Last week, Denmark’s Supreme Court of Denmark allowed a Turkish Muslim man to appeal his deportation and life-long banishment despite having shot two women almost two years ago. The 29-year-old Burhan Kibar was found guilty of attempted murder in October 2016 and was sentenced to eight years in prison. Once the judges of Denmark’s Western High Court found that he is a “serious threat to society’s fundamental interests,” they decided to send him back to Turkey upon his eventual release.
During his trial, it was found that Kibar fired six shots at the front door of his ex-girlfriend’s house in 2015 in the town of Løsning. Two women behind the door -- sisters of the Turk’s ex-girlfriend -- were wounded. One of them suffered a gun shot in the abdomen, while the other suffered wounds in her right arm. In 2016, Kibar was found guilty of aggravated assault and sentenced him to four years in prison. The prosecutor, however, immediately appealed for a harsher sentence.
During his first trial, Kibar testified that he had visited his former girlfriend’s home in order to “talk” to her. He testified that when he realized that the woman’s father might be armed, he then “panicked” and fired his pistol. In court, he testified:
“It was the father’s opinion that I had tarnished his reputation by being in a relationship with his daughter before we were married, or so I learned, and I knew what he’d do to me if he got a hold of me. Therefore, I lost my nerve and fired two warning shots into the door in order to flee. When I tried to move away from the house, I fell and fired four more shots.”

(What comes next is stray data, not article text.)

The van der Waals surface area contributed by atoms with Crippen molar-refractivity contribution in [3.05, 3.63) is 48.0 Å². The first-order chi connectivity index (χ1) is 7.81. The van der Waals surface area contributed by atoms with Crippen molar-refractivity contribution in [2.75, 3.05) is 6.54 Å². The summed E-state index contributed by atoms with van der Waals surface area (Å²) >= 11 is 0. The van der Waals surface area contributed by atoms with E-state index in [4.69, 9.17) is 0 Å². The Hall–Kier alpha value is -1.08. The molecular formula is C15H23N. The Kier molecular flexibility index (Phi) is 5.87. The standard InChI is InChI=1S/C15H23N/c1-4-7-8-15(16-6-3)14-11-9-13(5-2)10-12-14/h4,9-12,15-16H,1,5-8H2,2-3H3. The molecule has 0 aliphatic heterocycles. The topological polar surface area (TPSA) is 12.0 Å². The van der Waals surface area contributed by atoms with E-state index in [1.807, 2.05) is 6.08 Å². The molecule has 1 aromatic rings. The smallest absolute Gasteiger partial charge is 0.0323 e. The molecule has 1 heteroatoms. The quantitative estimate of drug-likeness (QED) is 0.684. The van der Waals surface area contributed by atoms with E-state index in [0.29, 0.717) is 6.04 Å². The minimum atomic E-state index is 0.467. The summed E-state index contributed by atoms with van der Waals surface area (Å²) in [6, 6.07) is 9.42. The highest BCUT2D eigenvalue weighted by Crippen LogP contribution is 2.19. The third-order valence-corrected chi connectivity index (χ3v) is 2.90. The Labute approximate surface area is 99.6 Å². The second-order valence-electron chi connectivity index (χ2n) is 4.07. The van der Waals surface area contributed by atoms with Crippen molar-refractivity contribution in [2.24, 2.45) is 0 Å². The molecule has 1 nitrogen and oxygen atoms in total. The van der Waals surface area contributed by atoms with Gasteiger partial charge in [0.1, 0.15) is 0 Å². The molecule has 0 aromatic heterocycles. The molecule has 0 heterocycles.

Kibar’s former gal pal had a different story. She accused him of being an “aggressive drug-abuser,” and claimed that when she discovered he had a wife and children back in Turkey, she tried to break up the relationship. But Kibar would not leave her alone.
Karoline Døssing Normann, Kibar’s attorney, greeted the Supreme Court’s decision to look into her client’s case, claiming that he was born and raised in Denmark.
“Is he a danger to Denmark? It is a unique situation that can hardly ever occur again. Some will probably say: ‘is it punishment for him to be banished to the country where his children live?’ But my client doesn’t feel like living in Turkey. He prefers seeing his kids in his own society, which is Denmark.”
She said, “He did not shoot to hit anyone fatally. It makes a difference when assessing how dangerous he is.”
The Supreme Court will only assess the deportation, not Kibar’s prison sentence.
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